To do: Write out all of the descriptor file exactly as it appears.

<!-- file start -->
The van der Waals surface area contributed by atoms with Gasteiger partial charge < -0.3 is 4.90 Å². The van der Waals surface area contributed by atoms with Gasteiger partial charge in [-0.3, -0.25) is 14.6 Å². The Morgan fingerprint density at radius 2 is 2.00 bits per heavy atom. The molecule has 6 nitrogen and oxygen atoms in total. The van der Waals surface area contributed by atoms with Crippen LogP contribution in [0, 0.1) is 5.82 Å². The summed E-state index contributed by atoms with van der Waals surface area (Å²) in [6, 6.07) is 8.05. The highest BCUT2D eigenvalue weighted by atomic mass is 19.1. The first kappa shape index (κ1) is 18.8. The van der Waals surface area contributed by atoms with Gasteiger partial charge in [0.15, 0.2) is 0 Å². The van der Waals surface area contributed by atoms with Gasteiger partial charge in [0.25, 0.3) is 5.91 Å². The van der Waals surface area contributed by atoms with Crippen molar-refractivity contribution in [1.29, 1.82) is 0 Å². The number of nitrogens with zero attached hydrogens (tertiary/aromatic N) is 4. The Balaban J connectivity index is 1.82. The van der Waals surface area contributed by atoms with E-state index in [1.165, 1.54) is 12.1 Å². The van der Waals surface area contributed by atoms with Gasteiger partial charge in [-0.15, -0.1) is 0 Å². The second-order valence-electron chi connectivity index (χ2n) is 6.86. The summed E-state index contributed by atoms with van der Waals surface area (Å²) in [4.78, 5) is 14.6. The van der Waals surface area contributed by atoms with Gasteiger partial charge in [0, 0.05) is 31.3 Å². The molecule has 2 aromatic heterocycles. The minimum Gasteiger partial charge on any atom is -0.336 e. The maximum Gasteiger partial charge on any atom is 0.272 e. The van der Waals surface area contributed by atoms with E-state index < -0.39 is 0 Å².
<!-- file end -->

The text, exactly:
The van der Waals surface area contributed by atoms with Gasteiger partial charge < -0.3 is 4.90 Å². The van der Waals surface area contributed by atoms with Gasteiger partial charge in [-0.3, -0.25) is 14.6 Å². The Morgan fingerprint density at radius 2 is 2.00 bits per heavy atom. The molecule has 6 nitrogen and oxygen atoms in total. The van der Waals surface area contributed by atoms with Crippen LogP contribution in [0, 0.1) is 5.82 Å². The summed E-state index contributed by atoms with van der Waals surface area (Å²) in [6, 6.07) is 8.05. The highest BCUT2D eigenvalue weighted by atomic mass is 19.1. The first kappa shape index (κ1) is 18.8. The van der Waals surface area contributed by atoms with Gasteiger partial charge in [0.15, 0.2) is 0 Å². The van der Waals surface area contributed by atoms with Gasteiger partial charge in [0.25, 0.3) is 5.91 Å². The van der Waals surface area contributed by atoms with Crippen molar-refractivity contribution in [1.29, 1.82) is 0 Å². The number of nitrogens with zero attached hydrogens (tertiary/aromatic N) is 4. The Balaban J connectivity index is 1.82. The van der Waals surface area contributed by atoms with E-state index in [1.165, 1.54) is 12.1 Å². The van der Waals surface area contributed by atoms with Gasteiger partial charge in [-0.15, -0.1) is 0 Å². The second-order valence-electron chi connectivity index (χ2n) is 6.86. The summed E-state index contributed by atoms with van der Waals surface area (Å²) in [4.78, 5) is 14.6. The van der Waals surface area contributed by atoms with Gasteiger partial charge in [0, 0.05) is 31.3 Å². The molecule has 2 aromatic heterocycles. The minimum Gasteiger partial charge on any atom is -0.336 e. The maximum Gasteiger partial charge on any atom is 0.272 e. The van der Waals surface area contributed by atoms with E-state index < -0.39 is 0 Å².